Lesson 1b: Is There a Specifically Christian Ethics?

The Pontifical Biblical Commission warns that according to the Sacred Tradition of the Catholic Church the Bible is not to be read as "biblical fundamentalists" read it, that is, without considering the different literary genres and the historical contexts in which its different parts were written. At the same time the Church unambiguously affirms that the Bible is the inspired word of God. Therefore as a whole and in all its parts it contains no error, when it is properly read as God its principal author intended it to be understood and as the Sacred Tradition of the Church interprets it. Vatican II says in Dei Verbum that to properly interpret the Bible we must always keep in mind that the Divine Author's intention was to communicate to us a "religious message of salvation" not historical or scientific information except as these are directly relevant to this religious message. Thus it is a certain historic fact that Jesus was crucified. On the other hand the seven days of creation in Genesis 1 need not be understood as historical facts. This is because it is evident from its literary genre and comparison with other creation accounts of the time that the religious message of the text is only that God is the Creator who has made the world very good and that humanity is created in his image. It does not claim to know just how creation took place and God has us to explore this question by the methods of science. Likewise the moral teachings of the Bible were often given in particular historical circumstances. Hence we must always seek the moral principle that is being applied and not confuse it with modern applications of that principle that may be quite different because of the different circumstances. For example St. Paul tells the women in the church of Corinth that they should cover their heads with a veil (the word is disputed by scholars) at the liturgical assemblies (1 Cor 11:13-16). The principle here is that Christians at worship should observe the customs of the country that indicate reverence, so as not to disturb others in the assembly. This was especially important because the enemies of the Christians spread rumors that these private assemblies were actually orgies. Perhaps some of the charismatic women in the Corinthian Church made a spectacle of themselves when praying with charismatic emotionalism. In any case Paul's advice is a pastoral application to a particular situation. Today that application is obsolete, but the principle that the conduct of worship should respect the customs of time and place remains valid for all times and places.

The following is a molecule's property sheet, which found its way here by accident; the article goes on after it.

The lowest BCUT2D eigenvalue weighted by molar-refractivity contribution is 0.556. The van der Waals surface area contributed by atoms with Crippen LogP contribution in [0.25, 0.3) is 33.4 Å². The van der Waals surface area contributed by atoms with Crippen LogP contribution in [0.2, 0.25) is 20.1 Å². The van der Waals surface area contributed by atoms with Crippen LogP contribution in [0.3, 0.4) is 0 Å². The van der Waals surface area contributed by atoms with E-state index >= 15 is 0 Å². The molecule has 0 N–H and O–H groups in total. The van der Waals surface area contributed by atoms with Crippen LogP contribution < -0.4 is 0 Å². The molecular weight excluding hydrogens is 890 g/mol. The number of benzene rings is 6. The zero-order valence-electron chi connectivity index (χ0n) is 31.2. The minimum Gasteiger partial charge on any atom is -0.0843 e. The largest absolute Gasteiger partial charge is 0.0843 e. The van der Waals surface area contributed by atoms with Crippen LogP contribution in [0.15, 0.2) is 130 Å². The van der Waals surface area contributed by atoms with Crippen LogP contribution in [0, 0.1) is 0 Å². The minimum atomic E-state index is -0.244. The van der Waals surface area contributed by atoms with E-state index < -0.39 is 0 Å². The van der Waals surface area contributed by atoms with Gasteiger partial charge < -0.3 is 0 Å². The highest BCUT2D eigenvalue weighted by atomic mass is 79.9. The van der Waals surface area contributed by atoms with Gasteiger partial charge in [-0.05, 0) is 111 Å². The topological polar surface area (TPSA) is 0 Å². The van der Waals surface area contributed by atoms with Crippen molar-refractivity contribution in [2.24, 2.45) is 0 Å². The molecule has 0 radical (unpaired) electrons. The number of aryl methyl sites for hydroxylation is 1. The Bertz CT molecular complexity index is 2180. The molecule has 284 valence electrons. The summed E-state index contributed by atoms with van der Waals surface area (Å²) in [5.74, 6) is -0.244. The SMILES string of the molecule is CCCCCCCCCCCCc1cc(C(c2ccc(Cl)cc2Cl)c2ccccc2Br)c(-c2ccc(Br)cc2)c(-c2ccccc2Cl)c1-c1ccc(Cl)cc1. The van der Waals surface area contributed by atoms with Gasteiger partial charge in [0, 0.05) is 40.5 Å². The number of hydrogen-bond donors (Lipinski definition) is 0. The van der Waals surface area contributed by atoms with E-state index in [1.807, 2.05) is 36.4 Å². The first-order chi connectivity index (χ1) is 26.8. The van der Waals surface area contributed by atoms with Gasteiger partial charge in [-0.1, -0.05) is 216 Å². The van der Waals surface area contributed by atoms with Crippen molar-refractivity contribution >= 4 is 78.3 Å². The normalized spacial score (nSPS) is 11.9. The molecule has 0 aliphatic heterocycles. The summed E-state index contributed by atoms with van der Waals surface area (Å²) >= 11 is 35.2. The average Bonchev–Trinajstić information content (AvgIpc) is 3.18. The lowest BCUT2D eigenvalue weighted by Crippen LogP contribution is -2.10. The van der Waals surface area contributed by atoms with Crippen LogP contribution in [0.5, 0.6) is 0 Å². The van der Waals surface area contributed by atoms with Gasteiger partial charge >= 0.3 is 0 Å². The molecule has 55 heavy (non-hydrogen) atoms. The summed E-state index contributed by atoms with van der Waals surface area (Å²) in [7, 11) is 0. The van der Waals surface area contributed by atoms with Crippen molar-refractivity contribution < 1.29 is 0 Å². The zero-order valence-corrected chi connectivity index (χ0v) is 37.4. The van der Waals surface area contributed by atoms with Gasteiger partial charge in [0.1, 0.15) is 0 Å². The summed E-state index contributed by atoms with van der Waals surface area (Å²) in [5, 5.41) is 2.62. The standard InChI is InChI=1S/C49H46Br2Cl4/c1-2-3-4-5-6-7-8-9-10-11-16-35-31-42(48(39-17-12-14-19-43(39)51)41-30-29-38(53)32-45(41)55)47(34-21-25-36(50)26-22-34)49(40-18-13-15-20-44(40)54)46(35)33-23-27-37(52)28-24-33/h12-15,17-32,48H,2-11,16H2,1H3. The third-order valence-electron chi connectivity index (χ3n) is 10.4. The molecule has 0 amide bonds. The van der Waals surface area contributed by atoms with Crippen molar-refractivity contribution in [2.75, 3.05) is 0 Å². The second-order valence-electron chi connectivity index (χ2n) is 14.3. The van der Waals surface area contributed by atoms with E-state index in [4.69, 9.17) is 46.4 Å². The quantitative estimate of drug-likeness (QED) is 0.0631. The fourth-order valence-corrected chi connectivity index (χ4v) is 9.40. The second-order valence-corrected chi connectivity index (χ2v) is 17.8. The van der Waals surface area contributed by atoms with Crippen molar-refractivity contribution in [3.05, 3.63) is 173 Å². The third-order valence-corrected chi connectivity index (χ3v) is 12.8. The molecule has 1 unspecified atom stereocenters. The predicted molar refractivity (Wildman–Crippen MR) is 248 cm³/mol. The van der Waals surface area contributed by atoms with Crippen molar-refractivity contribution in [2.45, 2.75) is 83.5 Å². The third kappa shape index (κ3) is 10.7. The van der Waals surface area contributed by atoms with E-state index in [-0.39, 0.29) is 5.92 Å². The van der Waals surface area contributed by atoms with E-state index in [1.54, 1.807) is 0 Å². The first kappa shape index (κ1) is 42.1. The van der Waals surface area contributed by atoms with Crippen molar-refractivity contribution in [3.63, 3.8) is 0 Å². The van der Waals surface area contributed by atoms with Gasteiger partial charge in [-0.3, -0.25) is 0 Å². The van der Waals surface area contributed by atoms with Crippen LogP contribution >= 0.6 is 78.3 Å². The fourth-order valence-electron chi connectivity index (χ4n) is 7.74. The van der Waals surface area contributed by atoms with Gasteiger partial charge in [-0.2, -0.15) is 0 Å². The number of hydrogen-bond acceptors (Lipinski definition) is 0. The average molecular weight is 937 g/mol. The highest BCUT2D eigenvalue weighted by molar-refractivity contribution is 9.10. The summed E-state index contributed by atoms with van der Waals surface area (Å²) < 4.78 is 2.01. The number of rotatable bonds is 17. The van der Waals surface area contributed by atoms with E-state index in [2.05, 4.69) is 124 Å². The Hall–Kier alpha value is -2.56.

As was said in Lesson 1, some theologians also think that the moral precepts of the Bible are so conditioned by the historical circumstances in which they were given that they are no longer obligatory in our times. Hence there is no specifically Christian ethics, but morality must be determined by human reason as it transcends time and place and is common to believers and non-believers. At the most, they say, the New Testament highlights certain "values" such as "love your neighbor" that can be known by reason but are often neglected. The way these values are practically realized is a matter of creativity and personal responsibility.